exercise. As proof of the Phantom’s commitment to its mission, they were awarded with the 2011
Commandant's Aviation Trophy for outstanding performance of a Marine aviation squadron.
In keeping with an ever increasing tempo, the Phantoms prepped for another deployment by supporting
multiple ENHANCED MOJAVE VIPER exercises. They deployed to OEF 13‐2 from October 2012 to May 2013
and flew missions from Forward Operating Bases (FOBs) Dwyer, Shukvani, Payne, and later at Camp
Leatherneck. VMU‐3 supported multiple units with Shadow, ScanEagle, and Aerosonde UAS. They
supported 2nd Battalion 7th Marines (2/7), Combat Logistics Regiment 15 (CLR‐15), 12th Georgian, 32d
Georgian, Regional Command Southwest Regimental Combat Team (RCT), and Weapons Company 3rd
Battalion 9th Marines (3/9). The Phantoms flew over 2,300 sorties and over 21,000 flight hours during the
deployment. VMU‐3 also supported units with Cargo Resupply Unmanned Aircraft System (CRUAS)
missions with 463 sorties.
After returning from theater, the Phantoms supported several Integrated Training Exercises (ITXs) and
WTI 1‐14. By October the focus shifted to the relocation from Twentynine Palms, California to Kaneohe
Bay, Hawaii. VMU‐3 officially joined the Hawaii community in June 2014 and supported several LAVA
VIPER exercises both during and after the relocation to Kaneohe Bay. Setting up a new squadron in
Hawaii came with many challenges. The Phantoms continually rose to these challenges and declared
Initial Operations Capable (IOC) on 28 February 2015. After obtaining flight frequencies and airspace
clearance, VMU‐3 launched an RQ‐7b Shadow on 19 September 2015, marking the first VMU‐3 flight at
Marine Corps Base Hawaii (MCBH). VMU‐3 accomplished the final milestone of the move to Hawaii and
declared Fully Operational Capable (FOC) on 1 December 2015.
In the months that followed, VMU‐3 focused on conducting a series of Deployments for Training (DFT).
These included the integrated exercise, ISLAND WARRIOR 16 from 17 February to 4 March 2016 on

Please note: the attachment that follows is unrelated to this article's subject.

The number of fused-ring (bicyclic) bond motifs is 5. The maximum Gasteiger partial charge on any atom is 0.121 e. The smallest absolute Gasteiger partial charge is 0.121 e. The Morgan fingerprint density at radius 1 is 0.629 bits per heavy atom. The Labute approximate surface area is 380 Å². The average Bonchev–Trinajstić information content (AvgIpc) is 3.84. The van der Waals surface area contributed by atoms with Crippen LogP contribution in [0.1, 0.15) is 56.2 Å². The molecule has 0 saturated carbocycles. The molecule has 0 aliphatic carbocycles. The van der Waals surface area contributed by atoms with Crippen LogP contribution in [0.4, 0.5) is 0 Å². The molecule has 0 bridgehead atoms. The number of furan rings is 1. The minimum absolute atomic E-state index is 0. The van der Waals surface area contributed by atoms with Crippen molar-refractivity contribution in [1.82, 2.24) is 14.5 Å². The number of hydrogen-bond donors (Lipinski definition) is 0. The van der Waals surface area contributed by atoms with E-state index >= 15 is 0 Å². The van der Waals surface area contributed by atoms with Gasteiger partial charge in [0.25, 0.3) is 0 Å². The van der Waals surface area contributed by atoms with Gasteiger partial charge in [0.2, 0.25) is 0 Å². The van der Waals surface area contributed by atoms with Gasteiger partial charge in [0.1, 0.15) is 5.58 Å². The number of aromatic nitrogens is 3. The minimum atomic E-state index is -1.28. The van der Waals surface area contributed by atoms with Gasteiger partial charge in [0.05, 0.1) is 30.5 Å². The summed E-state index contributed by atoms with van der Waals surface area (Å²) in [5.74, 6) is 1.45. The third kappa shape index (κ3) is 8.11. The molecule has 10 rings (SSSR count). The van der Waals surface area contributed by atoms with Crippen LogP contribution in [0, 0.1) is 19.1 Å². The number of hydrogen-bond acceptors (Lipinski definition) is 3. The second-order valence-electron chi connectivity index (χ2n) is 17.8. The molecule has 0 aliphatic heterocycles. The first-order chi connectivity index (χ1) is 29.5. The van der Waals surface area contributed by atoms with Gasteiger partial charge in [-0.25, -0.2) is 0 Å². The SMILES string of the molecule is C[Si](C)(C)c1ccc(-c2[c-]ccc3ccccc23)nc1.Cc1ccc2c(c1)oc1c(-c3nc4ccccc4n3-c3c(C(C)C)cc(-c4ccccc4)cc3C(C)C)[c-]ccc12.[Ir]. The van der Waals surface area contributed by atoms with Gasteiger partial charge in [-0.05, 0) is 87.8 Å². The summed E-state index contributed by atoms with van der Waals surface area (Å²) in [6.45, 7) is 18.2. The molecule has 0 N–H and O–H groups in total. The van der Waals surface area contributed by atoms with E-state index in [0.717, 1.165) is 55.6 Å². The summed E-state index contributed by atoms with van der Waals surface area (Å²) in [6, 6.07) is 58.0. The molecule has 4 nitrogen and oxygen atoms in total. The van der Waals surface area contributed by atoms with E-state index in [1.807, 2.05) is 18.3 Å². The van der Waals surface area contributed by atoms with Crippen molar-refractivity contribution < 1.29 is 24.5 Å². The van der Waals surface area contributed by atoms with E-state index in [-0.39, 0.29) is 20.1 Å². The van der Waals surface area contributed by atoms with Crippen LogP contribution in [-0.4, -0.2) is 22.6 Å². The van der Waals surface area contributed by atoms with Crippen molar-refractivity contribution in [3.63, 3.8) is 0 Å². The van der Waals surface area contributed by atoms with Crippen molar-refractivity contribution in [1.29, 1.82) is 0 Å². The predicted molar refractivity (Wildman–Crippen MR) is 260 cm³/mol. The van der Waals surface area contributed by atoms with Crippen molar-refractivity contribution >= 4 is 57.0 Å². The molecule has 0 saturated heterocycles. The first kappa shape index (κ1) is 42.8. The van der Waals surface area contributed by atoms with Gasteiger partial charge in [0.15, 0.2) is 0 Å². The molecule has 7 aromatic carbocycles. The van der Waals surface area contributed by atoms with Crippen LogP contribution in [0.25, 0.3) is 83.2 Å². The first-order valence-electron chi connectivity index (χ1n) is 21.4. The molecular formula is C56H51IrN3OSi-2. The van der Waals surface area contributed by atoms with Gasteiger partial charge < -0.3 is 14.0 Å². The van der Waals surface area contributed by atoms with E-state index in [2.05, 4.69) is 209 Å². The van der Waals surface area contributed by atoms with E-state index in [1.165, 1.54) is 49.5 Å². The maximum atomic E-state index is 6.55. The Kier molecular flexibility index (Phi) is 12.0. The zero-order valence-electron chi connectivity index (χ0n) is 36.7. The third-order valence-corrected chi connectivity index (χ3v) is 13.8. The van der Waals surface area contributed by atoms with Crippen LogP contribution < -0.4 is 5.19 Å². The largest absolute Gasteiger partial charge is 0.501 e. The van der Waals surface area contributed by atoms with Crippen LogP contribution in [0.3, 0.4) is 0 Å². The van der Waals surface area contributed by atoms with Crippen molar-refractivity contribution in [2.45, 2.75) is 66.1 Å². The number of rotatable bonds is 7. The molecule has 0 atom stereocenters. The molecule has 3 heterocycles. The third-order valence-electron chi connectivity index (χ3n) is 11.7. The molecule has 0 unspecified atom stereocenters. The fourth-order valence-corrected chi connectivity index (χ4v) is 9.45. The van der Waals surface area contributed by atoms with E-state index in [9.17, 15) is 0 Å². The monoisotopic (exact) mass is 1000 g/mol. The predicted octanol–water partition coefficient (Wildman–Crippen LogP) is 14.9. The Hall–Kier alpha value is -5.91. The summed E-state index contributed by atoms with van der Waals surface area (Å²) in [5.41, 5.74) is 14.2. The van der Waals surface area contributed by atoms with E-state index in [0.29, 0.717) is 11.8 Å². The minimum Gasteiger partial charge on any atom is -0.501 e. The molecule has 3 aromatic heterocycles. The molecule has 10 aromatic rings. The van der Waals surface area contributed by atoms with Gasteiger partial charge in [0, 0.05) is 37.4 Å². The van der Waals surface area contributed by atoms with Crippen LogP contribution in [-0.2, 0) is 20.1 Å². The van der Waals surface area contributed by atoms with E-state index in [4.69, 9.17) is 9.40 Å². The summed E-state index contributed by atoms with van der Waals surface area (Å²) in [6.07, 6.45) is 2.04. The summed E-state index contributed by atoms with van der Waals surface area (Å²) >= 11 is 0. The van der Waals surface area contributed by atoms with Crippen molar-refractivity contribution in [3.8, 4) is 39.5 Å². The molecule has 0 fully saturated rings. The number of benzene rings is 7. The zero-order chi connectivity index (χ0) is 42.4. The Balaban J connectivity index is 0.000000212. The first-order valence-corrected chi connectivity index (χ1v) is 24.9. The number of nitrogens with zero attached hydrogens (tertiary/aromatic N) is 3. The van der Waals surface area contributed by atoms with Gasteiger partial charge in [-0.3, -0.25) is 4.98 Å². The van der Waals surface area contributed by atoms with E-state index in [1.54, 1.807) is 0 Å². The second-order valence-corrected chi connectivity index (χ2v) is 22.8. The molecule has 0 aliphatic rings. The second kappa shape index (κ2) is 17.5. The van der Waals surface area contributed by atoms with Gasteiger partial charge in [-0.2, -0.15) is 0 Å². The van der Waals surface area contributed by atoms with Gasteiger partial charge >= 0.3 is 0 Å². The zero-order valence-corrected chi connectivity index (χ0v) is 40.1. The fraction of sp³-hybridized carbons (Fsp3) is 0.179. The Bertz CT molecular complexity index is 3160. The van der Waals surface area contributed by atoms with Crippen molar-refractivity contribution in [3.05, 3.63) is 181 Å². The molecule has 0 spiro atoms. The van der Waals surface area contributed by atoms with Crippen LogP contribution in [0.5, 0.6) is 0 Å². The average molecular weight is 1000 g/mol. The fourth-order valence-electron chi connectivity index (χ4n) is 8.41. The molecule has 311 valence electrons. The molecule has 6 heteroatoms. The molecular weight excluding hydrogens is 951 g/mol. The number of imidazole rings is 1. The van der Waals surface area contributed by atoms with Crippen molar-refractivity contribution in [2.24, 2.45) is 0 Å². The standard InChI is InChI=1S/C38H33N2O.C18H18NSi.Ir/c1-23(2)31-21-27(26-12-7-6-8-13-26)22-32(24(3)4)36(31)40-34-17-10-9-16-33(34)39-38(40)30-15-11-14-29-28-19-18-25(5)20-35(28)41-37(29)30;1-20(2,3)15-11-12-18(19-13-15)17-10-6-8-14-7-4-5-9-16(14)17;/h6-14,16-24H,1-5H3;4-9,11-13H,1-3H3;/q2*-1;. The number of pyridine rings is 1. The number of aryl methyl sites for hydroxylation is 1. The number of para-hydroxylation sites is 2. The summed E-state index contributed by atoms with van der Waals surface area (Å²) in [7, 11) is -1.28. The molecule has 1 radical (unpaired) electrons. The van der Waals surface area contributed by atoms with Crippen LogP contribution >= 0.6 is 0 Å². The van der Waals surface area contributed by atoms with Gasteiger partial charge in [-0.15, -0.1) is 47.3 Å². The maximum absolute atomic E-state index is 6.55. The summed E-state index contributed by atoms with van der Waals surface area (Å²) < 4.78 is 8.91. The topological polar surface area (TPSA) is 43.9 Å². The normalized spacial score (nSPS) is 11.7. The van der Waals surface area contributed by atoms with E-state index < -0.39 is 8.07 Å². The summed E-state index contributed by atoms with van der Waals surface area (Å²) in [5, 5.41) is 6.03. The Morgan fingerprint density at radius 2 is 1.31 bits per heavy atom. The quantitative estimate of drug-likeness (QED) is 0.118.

Pohakuloa Training Area (PTA); WTI 2‐16 from 14 March to 30 April 2016 in Yuma, AZ; and RIMPAC on
PTA from 24 June – 4 August 2016.
Beginning 13 August 2016 through 17 August 2018, VMU‐3 provided operational support, deploying four
detachments to the Philippines in support of OPERATION PACIFIC EAGLE and Special Operations
Command Pacific (SOCPAC).
Upon conclusion of SOCPAC support mission, VMU‐3 began a major weapon systems transition from the
RQ‐7B Shadow to the RQ‐21A Blackjack. The last Shadow flight occurred on 29 July 2018 aboard MCBH.
Immediately following, the squadron began gradually accepting the Blackjack’s equipment and
preparing for qualification training. In September 2018, the first class of VMU‐3 personnel attended the
RQ‐21A Mobile Training Team. Over the course of 14 months, the squadron would conduct a complete
platform transition integrating four full RQ‐21A systems and conducting a total reconstruction of the
squadron’s competencies. During this period, VMU‐3 deployed a detachment for integrated training to
PTA in July 2019 and Yuma, AZ in October 2019. By December, VMU‐3 successfully completed its
platform transition declaring FOC by the end of the calendar year.
In July 2020, VMU‐3 deployed detachments in support of Marine Rotational Force Darwin and is
preparing to deploy a detachment in support of the 31st Marine Expeditionary Unit. The squadron
continues support to III Marine Expeditionary Force and other INDOPACOM forces, stands ready to
participate in future operations, and is postured to enable continued development of Unmanned Aircraft capability.
LtCol James W. Frey
12 September 2008 ‐ 17 June 2010
LtCol Timothy G. Burton
17 June 2010 ‐ 11 May 2012
LtCol John D. Thurman
11 May 2012 ‐ 18 June 2014
LtCol Brynn H. Schreiner
18 June 2014 ‐ 15 April 2016
LtCol Kenneth W. Phelps
15 April 2016 ‐ 7 June 2018
LtCol Peter Y. Ban
7 June 2018 ‐ 12 June 2020
LtCol Thomas C. Farrington II
12 June 2020 ‐ Present
SgtMaj R. Mendez Jr
12 September 2008 ‐ 16 September 2010
SgtMaj J. L. Johnson
17 September 2010 ‐ 28 June 2013
SgtMaj Christopher W. Nagle
28 June 2013 ‐ 4 June 2014
SgtMaj Jason Perry
4 June 2014 ‐ 9 Jan 2017
SgtMaj Oscar X. Gomez
10 Jan 2017 ‐ 22 Feb 2018
SgtMaj Douglas M. Hester
23 Feb 2018 ‐ 19 Jul 2018
SgtMaj Alfonso Ramos Jr
20 Jul 2018 ‐ 3 March 2020
SgtMaj Alejandro Garcia Jr
4 March 2020 ‐ Present